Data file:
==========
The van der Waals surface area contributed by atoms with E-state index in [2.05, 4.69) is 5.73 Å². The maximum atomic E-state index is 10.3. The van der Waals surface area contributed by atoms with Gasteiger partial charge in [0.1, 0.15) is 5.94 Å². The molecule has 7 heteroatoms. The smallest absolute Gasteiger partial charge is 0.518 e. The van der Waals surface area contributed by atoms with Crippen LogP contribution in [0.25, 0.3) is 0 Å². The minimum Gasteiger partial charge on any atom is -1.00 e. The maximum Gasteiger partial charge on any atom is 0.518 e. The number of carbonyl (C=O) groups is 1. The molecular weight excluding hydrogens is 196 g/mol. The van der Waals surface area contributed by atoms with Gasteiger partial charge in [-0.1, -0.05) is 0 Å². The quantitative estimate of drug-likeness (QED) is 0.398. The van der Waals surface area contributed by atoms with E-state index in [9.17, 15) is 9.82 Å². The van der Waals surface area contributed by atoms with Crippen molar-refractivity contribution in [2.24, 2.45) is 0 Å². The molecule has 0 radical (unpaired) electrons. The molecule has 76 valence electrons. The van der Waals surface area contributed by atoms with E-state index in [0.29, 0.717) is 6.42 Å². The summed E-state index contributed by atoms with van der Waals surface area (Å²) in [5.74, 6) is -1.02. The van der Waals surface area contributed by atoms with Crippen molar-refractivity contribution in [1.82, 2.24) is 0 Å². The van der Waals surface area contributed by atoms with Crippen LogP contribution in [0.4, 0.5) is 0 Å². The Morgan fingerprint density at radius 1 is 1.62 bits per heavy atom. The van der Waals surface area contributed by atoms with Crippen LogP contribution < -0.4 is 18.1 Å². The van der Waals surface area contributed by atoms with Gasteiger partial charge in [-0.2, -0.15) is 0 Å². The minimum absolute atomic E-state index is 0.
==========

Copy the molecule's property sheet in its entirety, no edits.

The van der Waals surface area contributed by atoms with E-state index in [2.05, 4.69) is 5.73 Å². The maximum atomic E-state index is 10.3. The van der Waals surface area contributed by atoms with Gasteiger partial charge in [0.1, 0.15) is 5.94 Å². The molecule has 7 heteroatoms. The smallest absolute Gasteiger partial charge is 0.518 e. The van der Waals surface area contributed by atoms with Crippen LogP contribution in [0.25, 0.3) is 0 Å². The minimum Gasteiger partial charge on any atom is -1.00 e. The maximum Gasteiger partial charge on any atom is 0.518 e. The number of carbonyl (C=O) groups is 1. The molecular weight excluding hydrogens is 196 g/mol. The van der Waals surface area contributed by atoms with Gasteiger partial charge in [-0.1, -0.05) is 0 Å². The quantitative estimate of drug-likeness (QED) is 0.398. The van der Waals surface area contributed by atoms with E-state index in [9.17, 15) is 9.82 Å². The van der Waals surface area contributed by atoms with Crippen molar-refractivity contribution in [2.24, 2.45) is 0 Å². The molecule has 0 radical (unpaired) electrons. The molecule has 76 valence electrons. The van der Waals surface area contributed by atoms with E-state index in [0.29, 0.717) is 6.42 Å². The summed E-state index contributed by atoms with van der Waals surface area (Å²) in [5.74, 6) is -1.02. The van der Waals surface area contributed by atoms with Crippen molar-refractivity contribution in [1.82, 2.24) is 0 Å². The van der Waals surface area contributed by atoms with Crippen LogP contribution in [0.4, 0.5) is 0 Å². The Morgan fingerprint density at radius 1 is 1.62 bits per heavy atom. The van der Waals surface area contributed by atoms with Crippen LogP contribution < -0.4 is 18.1 Å². The van der Waals surface area contributed by atoms with Gasteiger partial charge in [-0.2, -0.15) is 0 Å². The minimum absolute atomic E-state index is 0.